- The Factory Gates
- Never Miss A Beat
- Everything Is Average Nowadays
- Everyday I Love You Less And Less
- Bows & Arrows
- Little Shocks
- Coming Home
- You Can Have It All
- Modern Way
- Ruffians On Parade
- I Predict A Riot
- Misery Company
- The Angry Mob
- Oh My God
- yooooo, this setlist is ace – I loved everything from the new tracks of Education, Education, Education & War like “The Factory Gates” to the verified classics like “Modern Way”
- I’m pretty sure “Bows & Arrows” is in my top 3 or 5 Kaiser Chiefs songs. Ever. God, I just want to run down the street and scream-sing, “We the people, created equal! We the people, created equal!” and that feeling is the best.
- this was my first time seeing Kaiser Chiefs is nearly 7 years and it was awesome. To see how they’ve grown (and slimmed down, in the case of Mr. Wilson) musically and as performers was pretty staggering.
- the on-stage banter was top-notch and Ricky engaged with the audience a ton, including bringing a dude on-stage to slow dance during “You Can Have It All.” Total highlight.
- if “Oh My God” wasn’t one of your favorite songs during the early to mid-2000’s, you’re lying.
- I uncharacteristically stayed after the show and met Ricky and Simon, which was a bit of an out-of-body experience, to say the least. I remember being 14 and singing “I Predict A Riot” in my bedroom the summer of 2005 and now Ricky Wilson is telling me I look like a young Carrie Bradshaw. What is this world.
- does wearing the exact same Kaiser Chiefs shirt as the dude next to you count?
- The Music Hall of Williamsburg could have better sound, man. If you’re not standing dead-center, you’re a bit off.
(d) overall thoughts
As I mentioned, this show was the first time seeing Kaiser Chiefs since their release of Yours Truly, Angry Mob back in 2007. I’ve been a fan since Day 1 of hearing “I Predict A Riot” back during the NME Tour of 2005 when Kaiser Chiefs first started kicking things around with The Killers, Bloc Party, and The Futureheads during that summer. Unlike many stupidly-popular alt-indie rock bands today, Kaiser Chiefs started out not only with solid songs but an undeniable stage presence. They wore silly suits, skinny ties, and eyeliner like the rest of them, but Ricky Wilson was also climbing up rafters, hanging off balconies, and climbing into crowds. Even in 2014, that excitement was still there. During new songs and old, Ricky was throwing micstands around, swinging the mic by its chord, and engaging with the small theatre as if it were a festival with – dare I say it – even a bit more energy than I remember.
Sure, some things were different about this show than ones in previous years. Nick Hodgson, the drummer and notable songwriter of the band had gone and been replaced by a pretty cool dude named Vijay Mistry. Many indie snobs predicted the end of the band once Nick stepped away from the band just before the recording and release of Education, but – in all honesty – I don’t think the band suffered much. Ricky, most notably, had starred as one of the judges on the British version of The Voice, which was and is still bit weird to think about as a fan. Again, many naysayers decried this as the end of Kaiser Chiefs and the ultimate selling-out point, and in any other context I would be inclined to agree. But after seeing this show and hearing Education – naw, we’re fine. This is Kaiser Chiefs, man. They made a concept album about war, invoking the British WWII experience of rationing, keeping calm and carrying on, and have freaking Bill Nighy recite a long-form poem during “Cannons.” Does anyone really consider that selling out to pop crowds of The Voice?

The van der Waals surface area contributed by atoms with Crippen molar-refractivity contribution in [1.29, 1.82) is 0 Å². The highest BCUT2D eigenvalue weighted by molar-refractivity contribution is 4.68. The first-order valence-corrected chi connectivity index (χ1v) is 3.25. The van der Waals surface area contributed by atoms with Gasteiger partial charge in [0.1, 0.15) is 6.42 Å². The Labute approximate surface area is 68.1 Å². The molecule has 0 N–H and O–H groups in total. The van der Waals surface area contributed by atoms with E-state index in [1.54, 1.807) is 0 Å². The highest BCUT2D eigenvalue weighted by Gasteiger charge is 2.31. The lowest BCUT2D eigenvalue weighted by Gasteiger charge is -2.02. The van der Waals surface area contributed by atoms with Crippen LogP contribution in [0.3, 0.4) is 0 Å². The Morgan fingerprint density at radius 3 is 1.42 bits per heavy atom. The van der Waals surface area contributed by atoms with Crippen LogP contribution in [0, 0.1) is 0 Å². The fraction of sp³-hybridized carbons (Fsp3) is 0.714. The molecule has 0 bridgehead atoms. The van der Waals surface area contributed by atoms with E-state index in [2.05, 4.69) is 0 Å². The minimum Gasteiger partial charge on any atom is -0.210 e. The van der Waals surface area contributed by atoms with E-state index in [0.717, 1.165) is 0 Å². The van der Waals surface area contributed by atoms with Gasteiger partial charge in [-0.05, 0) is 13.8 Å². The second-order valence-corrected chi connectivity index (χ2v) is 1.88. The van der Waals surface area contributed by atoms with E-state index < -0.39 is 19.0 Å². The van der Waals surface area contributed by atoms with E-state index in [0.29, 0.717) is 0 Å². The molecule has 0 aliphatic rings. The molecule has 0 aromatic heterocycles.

There’s a lot you can say about Kaiser Chiefs – hell, even I’m not the biggest fan of every single album they’ve done (The Future Is Medieval is a real low-point for me in their discography) – but you can’t say that they don’t bring energy and commitment to every performance. Ricky was up, down, and all-around that stage, up on speakers, down on his knees, a bit more spry than I remember him. It’s difficult to not love them and want to entirely lose your shit during “Everyday I Love You Less And Less” and “The Angry Mob,” and even more significantly, when you can’t help but want to throw your arms around new tracks like “Bows & Arrows,” “Coming Home,” and “Misery Company.” Kaiser Chiefs very much came back with this show even though they never really left.
Bottom line: Education, Education, Education & War wasn’t even fully released by the time we saw this show but we all already knew that it was going to be a great album. And it was. It’s easy to make claims that bands are over when members leave – even key songwriters – but easy claims aren’t always real claims.